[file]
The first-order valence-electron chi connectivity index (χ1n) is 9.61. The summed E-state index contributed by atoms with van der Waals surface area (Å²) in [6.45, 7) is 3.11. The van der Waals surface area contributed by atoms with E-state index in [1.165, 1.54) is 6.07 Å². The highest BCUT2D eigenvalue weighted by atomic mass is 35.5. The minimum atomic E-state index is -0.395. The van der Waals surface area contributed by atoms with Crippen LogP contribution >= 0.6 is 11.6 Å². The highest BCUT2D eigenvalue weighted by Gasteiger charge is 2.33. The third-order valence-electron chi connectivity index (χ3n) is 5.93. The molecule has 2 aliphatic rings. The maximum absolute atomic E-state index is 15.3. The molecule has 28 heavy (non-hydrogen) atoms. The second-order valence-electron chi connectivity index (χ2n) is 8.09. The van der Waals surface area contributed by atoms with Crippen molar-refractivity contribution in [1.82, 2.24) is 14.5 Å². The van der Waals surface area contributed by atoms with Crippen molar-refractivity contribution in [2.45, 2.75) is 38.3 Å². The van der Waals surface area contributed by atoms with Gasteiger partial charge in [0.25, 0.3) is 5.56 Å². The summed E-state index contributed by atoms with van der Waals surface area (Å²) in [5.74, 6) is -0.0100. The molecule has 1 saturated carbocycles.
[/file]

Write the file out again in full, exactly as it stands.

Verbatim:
The first-order valence-electron chi connectivity index (χ1n) is 9.61. The summed E-state index contributed by atoms with van der Waals surface area (Å²) in [6.45, 7) is 3.11. The van der Waals surface area contributed by atoms with E-state index in [1.165, 1.54) is 6.07 Å². The highest BCUT2D eigenvalue weighted by atomic mass is 35.5. The minimum atomic E-state index is -0.395. The van der Waals surface area contributed by atoms with Crippen LogP contribution >= 0.6 is 11.6 Å². The highest BCUT2D eigenvalue weighted by Gasteiger charge is 2.33. The third-order valence-electron chi connectivity index (χ3n) is 5.93. The molecule has 2 aliphatic rings. The maximum absolute atomic E-state index is 15.3. The molecule has 28 heavy (non-hydrogen) atoms. The second-order valence-electron chi connectivity index (χ2n) is 8.09. The van der Waals surface area contributed by atoms with Crippen molar-refractivity contribution in [1.82, 2.24) is 14.5 Å². The van der Waals surface area contributed by atoms with Crippen molar-refractivity contribution in [2.45, 2.75) is 38.3 Å². The van der Waals surface area contributed by atoms with Gasteiger partial charge in [0.25, 0.3) is 5.56 Å². The summed E-state index contributed by atoms with van der Waals surface area (Å²) in [5.74, 6) is -0.0100. The molecule has 1 saturated carbocycles.